The Unlucky Country - Zimmermann & Moens

Rather than being able to just get on with the job of making these chips so that the US can be more independent in this field, companies are being forced to fill quotas, align with union demands for who can be employed and many other roadblocks to getting these factories running. Another expert noted that these companies would be built, but they would just be built slower, less efficient, and less capable of advanced chip production because of all of these diversity regulatory requirements.[4] It is incredible, isn’t it. Some of us have warned about the danger of this push for diversity for years, and now we are reaping the fruit of these terrible policies, including the possibility of war. 

It is not exaggeration that this could make war with China more possible. America is putting more and more pressure on Taiwan to sure up its independence from China, and China sees this as an act of aggression on their nation. While reunification for cultural reasons is China’s main motivation for incorporating Taiwan back into the fold, China also cannot afford to lose access to Taiwan’s technology base,

“China is, in fact, strategically preparing for this scenario more than people realise. First, a potential war scenario is a critical factor in the direction the country’s economy is taking. China is pursuing an increasingly massive indigenisation drive for chips, technological supply chains and other critical goods, seeking to phase out the need for foreign imports. The US has long sought to use the semiconductor supply chain, and China’s dependence on Taiwan for a great deal of that chain, as a strategic chokepoint in order to cripple China’s economic and military development. Beijing has been investing aggressively to try and break out of this containment and wean itself off such dependency as fast as possible, all while simultaneously seeking to advance its own capabilities.

Secondly, China has long been preparing for the possibility that the US will try and impose a full-blown naval embargo on it, as unlikely as this may be. The Pentagon has been tasked with preparing a study on how such an embargo would be possible. The goal, of course, would be to cripple China militarily by depriving it of access to foreign fuel supplies, again attempting to use its lack of energy independence, owing to its population size as another chokepoint. Beijing’s biggest response to this has been to build the Belt and Road initiative, and use strategic partners such as Pakistan to create alternative maritime and commercial routes which effectively avoid its naval peripheral regions that have been increasingly militarised by the US. This also includes increasing strategic and energy integration with Russia.

When these things are viewed in context, China is certainly preparing for the contingency of a war, as well as laying down the economic adjustments that would be needed in such a scenario. However, it also remains true that at this point in time, Xi Jinping has not given up on diplomacy, and as much as he retains an incentive to economically develop the country through integration with Western markets, he is not likely to take such a massive decision. However, we must be honest that with the way the world is changing, this door is increasingly closing, and it is obvious to most people that on the current trajectory, Taiwan has absolutely no interest whatsoever in unification. So what options does China have left with Taipei? It may be damned if it does and damned if it doesn’t.”[5]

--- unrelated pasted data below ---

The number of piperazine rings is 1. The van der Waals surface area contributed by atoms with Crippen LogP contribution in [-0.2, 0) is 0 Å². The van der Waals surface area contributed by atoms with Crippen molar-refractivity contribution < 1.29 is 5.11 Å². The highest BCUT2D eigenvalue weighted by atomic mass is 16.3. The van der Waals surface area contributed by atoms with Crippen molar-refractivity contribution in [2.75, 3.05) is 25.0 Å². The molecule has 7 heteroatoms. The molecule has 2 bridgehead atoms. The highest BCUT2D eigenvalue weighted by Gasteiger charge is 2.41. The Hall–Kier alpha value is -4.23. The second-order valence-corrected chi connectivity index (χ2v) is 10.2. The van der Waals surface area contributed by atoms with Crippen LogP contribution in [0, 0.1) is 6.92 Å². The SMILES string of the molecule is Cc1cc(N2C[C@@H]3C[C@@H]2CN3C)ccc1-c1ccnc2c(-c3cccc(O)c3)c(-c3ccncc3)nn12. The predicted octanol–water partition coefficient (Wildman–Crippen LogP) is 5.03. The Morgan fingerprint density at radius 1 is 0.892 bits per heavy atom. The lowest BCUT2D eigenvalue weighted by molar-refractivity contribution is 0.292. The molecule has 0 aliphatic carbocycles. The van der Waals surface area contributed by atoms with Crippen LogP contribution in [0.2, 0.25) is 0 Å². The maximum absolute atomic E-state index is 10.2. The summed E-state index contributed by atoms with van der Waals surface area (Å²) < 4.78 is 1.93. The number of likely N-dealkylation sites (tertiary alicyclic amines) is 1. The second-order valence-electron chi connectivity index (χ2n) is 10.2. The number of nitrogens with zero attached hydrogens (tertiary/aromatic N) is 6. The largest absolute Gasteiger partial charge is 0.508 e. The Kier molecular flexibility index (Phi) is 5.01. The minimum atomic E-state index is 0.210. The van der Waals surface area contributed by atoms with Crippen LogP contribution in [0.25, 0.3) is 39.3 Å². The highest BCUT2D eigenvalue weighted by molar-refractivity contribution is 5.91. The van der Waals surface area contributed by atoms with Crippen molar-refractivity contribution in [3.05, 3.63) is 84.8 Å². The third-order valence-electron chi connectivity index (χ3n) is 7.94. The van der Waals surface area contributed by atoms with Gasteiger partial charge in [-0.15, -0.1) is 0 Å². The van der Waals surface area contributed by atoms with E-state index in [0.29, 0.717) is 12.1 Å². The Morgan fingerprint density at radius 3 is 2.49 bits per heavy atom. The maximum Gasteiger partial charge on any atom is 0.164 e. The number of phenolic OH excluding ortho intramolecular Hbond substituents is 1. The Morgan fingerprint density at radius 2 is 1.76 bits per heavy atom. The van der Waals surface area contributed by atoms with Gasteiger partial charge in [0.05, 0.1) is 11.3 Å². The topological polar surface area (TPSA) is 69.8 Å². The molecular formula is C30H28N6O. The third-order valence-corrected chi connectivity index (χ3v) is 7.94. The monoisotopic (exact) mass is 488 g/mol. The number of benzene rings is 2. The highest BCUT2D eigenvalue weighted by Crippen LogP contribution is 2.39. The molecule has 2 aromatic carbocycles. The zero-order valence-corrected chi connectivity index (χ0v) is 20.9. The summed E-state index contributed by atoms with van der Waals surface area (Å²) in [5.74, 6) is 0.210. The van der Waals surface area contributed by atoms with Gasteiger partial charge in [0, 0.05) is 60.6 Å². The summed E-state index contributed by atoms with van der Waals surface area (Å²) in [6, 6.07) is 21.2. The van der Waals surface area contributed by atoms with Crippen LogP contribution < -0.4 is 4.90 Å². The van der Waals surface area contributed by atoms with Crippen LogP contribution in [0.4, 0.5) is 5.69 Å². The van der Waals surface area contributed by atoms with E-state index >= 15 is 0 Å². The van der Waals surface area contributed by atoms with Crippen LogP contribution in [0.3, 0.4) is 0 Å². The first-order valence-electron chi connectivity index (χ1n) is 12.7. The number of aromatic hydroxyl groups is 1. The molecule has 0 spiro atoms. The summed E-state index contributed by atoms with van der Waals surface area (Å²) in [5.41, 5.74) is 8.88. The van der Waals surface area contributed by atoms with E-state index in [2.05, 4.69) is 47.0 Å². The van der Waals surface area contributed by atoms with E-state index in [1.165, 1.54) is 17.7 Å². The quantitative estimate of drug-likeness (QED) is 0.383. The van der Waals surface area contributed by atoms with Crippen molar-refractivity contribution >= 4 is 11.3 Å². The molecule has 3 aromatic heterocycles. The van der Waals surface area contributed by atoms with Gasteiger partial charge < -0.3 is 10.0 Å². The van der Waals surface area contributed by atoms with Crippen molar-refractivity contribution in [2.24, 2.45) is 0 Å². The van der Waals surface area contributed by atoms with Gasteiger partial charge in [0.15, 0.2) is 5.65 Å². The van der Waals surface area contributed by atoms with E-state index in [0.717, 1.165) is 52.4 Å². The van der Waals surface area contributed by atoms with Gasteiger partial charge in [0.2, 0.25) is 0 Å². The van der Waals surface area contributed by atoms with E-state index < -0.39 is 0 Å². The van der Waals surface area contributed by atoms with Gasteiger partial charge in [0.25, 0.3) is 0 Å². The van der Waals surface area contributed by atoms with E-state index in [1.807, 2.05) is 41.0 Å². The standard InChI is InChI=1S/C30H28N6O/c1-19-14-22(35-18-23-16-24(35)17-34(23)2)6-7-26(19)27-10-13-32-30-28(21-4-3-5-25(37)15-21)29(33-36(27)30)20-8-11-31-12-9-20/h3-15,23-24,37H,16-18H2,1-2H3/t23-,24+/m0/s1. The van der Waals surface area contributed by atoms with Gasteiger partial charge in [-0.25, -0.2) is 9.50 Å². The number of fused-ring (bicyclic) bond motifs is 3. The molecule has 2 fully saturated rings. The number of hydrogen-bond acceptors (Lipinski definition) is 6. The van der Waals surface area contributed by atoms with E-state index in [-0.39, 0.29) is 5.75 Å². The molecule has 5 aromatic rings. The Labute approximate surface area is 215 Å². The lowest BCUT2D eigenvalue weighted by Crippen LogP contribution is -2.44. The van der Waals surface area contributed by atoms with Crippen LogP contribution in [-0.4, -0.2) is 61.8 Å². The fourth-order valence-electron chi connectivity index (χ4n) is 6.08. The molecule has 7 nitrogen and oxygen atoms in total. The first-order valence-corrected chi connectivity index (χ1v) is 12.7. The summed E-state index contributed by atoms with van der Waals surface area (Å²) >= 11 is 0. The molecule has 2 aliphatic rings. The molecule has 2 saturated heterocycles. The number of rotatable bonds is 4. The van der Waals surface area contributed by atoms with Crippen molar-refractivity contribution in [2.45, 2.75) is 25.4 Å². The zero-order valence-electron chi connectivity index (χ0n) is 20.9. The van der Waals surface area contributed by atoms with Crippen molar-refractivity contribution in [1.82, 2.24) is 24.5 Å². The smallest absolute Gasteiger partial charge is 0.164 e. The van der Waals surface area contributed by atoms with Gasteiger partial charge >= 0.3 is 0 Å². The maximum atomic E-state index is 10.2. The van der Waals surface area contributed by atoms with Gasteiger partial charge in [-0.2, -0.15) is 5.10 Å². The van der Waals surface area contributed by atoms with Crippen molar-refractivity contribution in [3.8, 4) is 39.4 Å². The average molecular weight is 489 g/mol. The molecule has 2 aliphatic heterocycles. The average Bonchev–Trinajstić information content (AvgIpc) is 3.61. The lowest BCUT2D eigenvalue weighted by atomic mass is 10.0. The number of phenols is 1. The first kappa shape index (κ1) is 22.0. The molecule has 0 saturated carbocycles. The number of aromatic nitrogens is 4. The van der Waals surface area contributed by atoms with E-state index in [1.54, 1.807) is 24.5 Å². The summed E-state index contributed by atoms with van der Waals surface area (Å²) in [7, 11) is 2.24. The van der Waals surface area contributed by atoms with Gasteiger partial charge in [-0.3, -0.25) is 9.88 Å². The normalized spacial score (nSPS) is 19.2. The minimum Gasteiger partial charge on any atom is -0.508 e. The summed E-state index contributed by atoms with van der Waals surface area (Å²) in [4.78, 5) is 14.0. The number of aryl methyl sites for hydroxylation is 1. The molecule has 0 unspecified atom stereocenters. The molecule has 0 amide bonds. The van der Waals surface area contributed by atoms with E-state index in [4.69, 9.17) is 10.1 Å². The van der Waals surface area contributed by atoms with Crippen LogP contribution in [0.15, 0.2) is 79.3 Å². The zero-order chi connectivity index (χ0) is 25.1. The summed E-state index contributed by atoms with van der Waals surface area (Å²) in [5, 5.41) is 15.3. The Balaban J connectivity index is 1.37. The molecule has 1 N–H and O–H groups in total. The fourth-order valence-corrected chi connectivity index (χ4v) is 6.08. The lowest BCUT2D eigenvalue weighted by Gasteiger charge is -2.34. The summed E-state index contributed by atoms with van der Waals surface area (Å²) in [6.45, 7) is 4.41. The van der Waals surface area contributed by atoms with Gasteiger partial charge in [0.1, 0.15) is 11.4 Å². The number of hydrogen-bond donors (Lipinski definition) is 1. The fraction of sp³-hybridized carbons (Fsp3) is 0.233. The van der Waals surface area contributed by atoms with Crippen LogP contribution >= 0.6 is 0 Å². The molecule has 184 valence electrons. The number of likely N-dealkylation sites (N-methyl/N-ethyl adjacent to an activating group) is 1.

Is it not remarkable that this situation could have been completely avoided if America had not outsourced its chip building technology in the first place. The greed of western corporate capitalists to turn third world countries into cheap labour for their products has created a situation where now the most powerful nation in the world feels that it may need to go to war with a country that it helped develop this level of power and wealth and technology in the first place? At multiple levels the drive for globalisation and diversity are responsible for pushing the world towards this new unnecessary war. Well, that and the old things like avarice and the quest for power and dominance as well of course.

Those who pushed for the offshoring of manufacturing have caused two major problems for the West; they have weakened our own manufacturing base, making us vulnerable to broken supply chains in the event of war, and they have made the countries which could go to war with us far, far more powerful than they once were. Diversity really is a society killer in more ways than one. It is shame that we had to learn this lesson again the hard way as a society.

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Matthew Littlefield writes to think through some of the current issues facing society, the Church and whatever else comes to mind that might be interesting to process. Matt's focus is usually historical or scriptural, though he will address current issues from time to time as well. He is a co-author of The Ezekiel Declaration and the book, Defending Conscience, How Baptists reminded the Church to defy tyranny. He blogs most days at YoungGospelMinister.blogspot.com.